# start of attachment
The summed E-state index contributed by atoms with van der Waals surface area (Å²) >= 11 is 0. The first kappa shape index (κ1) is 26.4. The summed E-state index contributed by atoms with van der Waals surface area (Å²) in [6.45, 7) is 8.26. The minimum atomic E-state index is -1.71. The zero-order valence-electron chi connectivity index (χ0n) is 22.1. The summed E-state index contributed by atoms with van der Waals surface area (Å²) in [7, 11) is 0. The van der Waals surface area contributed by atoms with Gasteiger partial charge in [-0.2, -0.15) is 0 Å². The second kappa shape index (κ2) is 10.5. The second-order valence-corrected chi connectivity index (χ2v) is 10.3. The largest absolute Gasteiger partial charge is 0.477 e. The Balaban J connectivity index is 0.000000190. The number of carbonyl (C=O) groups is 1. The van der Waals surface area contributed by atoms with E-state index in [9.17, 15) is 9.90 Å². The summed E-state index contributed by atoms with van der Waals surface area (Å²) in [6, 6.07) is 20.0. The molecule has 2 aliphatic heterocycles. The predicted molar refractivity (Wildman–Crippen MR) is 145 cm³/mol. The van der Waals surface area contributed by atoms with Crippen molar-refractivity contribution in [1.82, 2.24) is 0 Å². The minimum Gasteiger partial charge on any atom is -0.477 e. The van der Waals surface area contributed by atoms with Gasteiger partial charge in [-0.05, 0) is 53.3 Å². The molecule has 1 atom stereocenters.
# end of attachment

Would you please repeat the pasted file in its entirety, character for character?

The summed E-state index contributed by atoms with van der Waals surface area (Å²) >= 11 is 0. The first kappa shape index (κ1) is 26.4. The summed E-state index contributed by atoms with van der Waals surface area (Å²) in [6.45, 7) is 8.26. The minimum atomic E-state index is -1.71. The zero-order valence-electron chi connectivity index (χ0n) is 22.1. The summed E-state index contributed by atoms with van der Waals surface area (Å²) in [7, 11) is 0. The van der Waals surface area contributed by atoms with Gasteiger partial charge in [-0.2, -0.15) is 0 Å². The second kappa shape index (κ2) is 10.5. The second-order valence-corrected chi connectivity index (χ2v) is 10.3. The largest absolute Gasteiger partial charge is 0.477 e. The Balaban J connectivity index is 0.000000190. The number of carbonyl (C=O) groups is 1. The van der Waals surface area contributed by atoms with E-state index in [9.17, 15) is 9.90 Å². The summed E-state index contributed by atoms with van der Waals surface area (Å²) in [6, 6.07) is 20.0. The molecule has 2 aliphatic heterocycles. The predicted molar refractivity (Wildman–Crippen MR) is 145 cm³/mol. The van der Waals surface area contributed by atoms with Crippen molar-refractivity contribution in [1.82, 2.24) is 0 Å². The minimum Gasteiger partial charge on any atom is -0.477 e. The van der Waals surface area contributed by atoms with Gasteiger partial charge in [-0.05, 0) is 53.3 Å². The molecule has 1 atom stereocenters.